New measurements – made possible by the 570-megapixel Dark Energy Camera in Chile – of the amount and “clumpiness” of dark matter in the present-day cosmos were made with a precision that rivals that of inferences from the early universe by a space telescope, the European Space Agency’s Planck observatory.
The new result by the Dark Energy Survey (DES) collaboration is close to “forecasts” made from Planck measurements of the distant past, which allow scientists to understand more about the ways the universe has evolved over 14 billion years.
DES scientists will unveil this new measurement of the present large-scale structure of the universe today in a presentation at the American Physical Society Division of Particles and Fields meeting. These results and others from the first year of the Dark Energy Survey will be released today online at https://www.darkenergysurvey.org/des-year-1-cosmology-results-papers.
The Dark Energy Camera is the primary instrument for DES. It is one of the most powerful in existence, able to capture digital images of light from galaxies eight billion light years from Earth.
The camera was built and tested at Fermilab, and is mounted on the National Science Foundation’s 4 meter Blanco telescope, part of the Cerro Tololo Inter-American Observatory in Chile, a division of the National Optical Astronomy Observatory. The DES data are processed at the National Center for Supercomputing Applications at the University of Illinois at Urbana-Champaign.
“This result is beyond exciting,” said Scott Dodelson of the Department of Energy’s Fermi National Accelerator Laboratory (Fermilab), one of the lead scientists on this result. “For the first time, we’re able to see the current structure of the universe with the same clarity that we can see its infancy, and we can follow the threads from one to the other, confirming many predictions along the way.”
Most notably, this result supports the theory that 26 percent of the universe is in the form of mysterious dark matter and that space is filled with an also-unseen dark energy, which is causing the accelerating expansion of the universe and makes up 70 percent.
Paradoxically, it is easier to measure the large-scale clumpiness of the universe in the distant past than it is to measure it today. In the first 400,000 years following the Big Bang, the universe was filled with a glowing gas, the light from which survives to this day. Planck’s map of this cosmic microwave background radiation gives us a snapshot of the universe at that very early time.
Since then, the gravity of dark matter has pulled mass together and made the universe clumpier over time. But dark energy has been fighting back, pushing matter apart. Using the Planck map as a start, cosmologists can calculate precisely how this battle plays out over 14 billion years.
“The DES measurements, when compared with the Planck map, support the simplest version of the dark matter/dark energy theory,” said Joe Zuntz, of the University of Edinburgh, who worked on the analysis. “The moment we realized that our measurement matched the Planck result within 7 percent was thrilling for the entire collaboration.”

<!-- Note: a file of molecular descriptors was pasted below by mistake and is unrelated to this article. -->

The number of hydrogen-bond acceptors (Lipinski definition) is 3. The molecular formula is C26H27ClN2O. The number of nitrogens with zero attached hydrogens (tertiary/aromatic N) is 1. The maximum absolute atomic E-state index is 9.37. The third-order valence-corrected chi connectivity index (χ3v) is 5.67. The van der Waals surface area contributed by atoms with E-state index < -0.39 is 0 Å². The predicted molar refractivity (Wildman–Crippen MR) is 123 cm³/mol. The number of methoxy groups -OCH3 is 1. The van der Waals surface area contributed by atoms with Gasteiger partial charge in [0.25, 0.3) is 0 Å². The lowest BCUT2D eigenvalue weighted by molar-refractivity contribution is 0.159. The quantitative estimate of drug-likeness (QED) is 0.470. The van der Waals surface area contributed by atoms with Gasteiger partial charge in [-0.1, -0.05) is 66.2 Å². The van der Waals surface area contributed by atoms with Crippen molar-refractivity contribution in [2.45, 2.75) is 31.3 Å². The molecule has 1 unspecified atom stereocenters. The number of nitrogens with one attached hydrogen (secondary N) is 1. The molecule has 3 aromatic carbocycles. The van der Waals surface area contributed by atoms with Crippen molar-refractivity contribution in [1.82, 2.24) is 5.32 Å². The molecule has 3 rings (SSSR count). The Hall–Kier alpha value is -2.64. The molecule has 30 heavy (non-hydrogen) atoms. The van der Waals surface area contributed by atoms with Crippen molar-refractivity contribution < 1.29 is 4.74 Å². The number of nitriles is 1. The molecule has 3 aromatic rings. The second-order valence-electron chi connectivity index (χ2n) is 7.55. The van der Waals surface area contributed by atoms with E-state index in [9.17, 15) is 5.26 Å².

Scientists on DES are using the camera to map an eighth of the sky in unprecedented detail over five years. The fifth year of observation will begin in August. The new results released today draw only from data collected during the survey’s first year, which covers one thirtieth of the sky.
“It is amazing that the team has managed to achieve such precision from only the first year of their survey,” said National Science Foundation Program Director Nigel Sharp. “Now that their analysis techniques are developed and tested, we look forward with eager anticipation to breakthrough results as the survey continues.”
DES scientists used two methods to measure dark matter. First, they created maps of galaxy positions as tracers, and second, they precisely measured the shapes of 26 million galaxies to directly map the patterns of dark matter over billions of light years, using a technique called gravitational lensing.
To make these ultra-precise measurements, the DES team developed new ways to detect the tiny lensing distortions of galaxy images, an effect not even visible to the eye, enabling revolutionary advances in understanding these cosmic signals. In the process, they created the largest guide to spotting dark matter in the cosmos ever drawn. The new dark matter map is ten times the size of the one DES released in 2015 and will eventually be three times larger than it is now.
“It’s an enormous team effort and the culmination of years of focused work,” said Erin Sheldon, a physicist at the DOE’s Brookhaven National Lab, who co-developed the new method for detecting lensing distortions.
These results and others will be presented during a talk by Daniel Gruen, NASA Einstein fellow at the Kavli Institute for Particle Astrophysics and Cosmology, at DOE’s SLAC National Accelerator Laboratory, at 3 p.m. Pacific Time today. The talk will be live-streamed at: http://vms.fnal.gov/asset/livevideo.
The results will also be presented by Kavli fellow Elisabeth Krause at the TeV Particle Astrophysics Conference in Columbus, Ohio, on Aug. 9, and by Michael Troxel, postdoctoral fellow at the Center for Cosmology and Astro-Particle Physics at Ohio State University, at the International Symposium on Lepton Photon Interactions at High Energies in Guanzhou, China, on Aug. 10. All three of these speakers are coordinators of DES science working groups and made key contributions to the analysis.
“The Dark Energy Survey has already delivered some remarkable discoveries and measurements, and they have barely scratched the surface of their data,” said Fermilab Director Nigel Lockyer. “Today’s world-leading results point forward to the great strides DES will make toward understanding dark energy in the coming years.”
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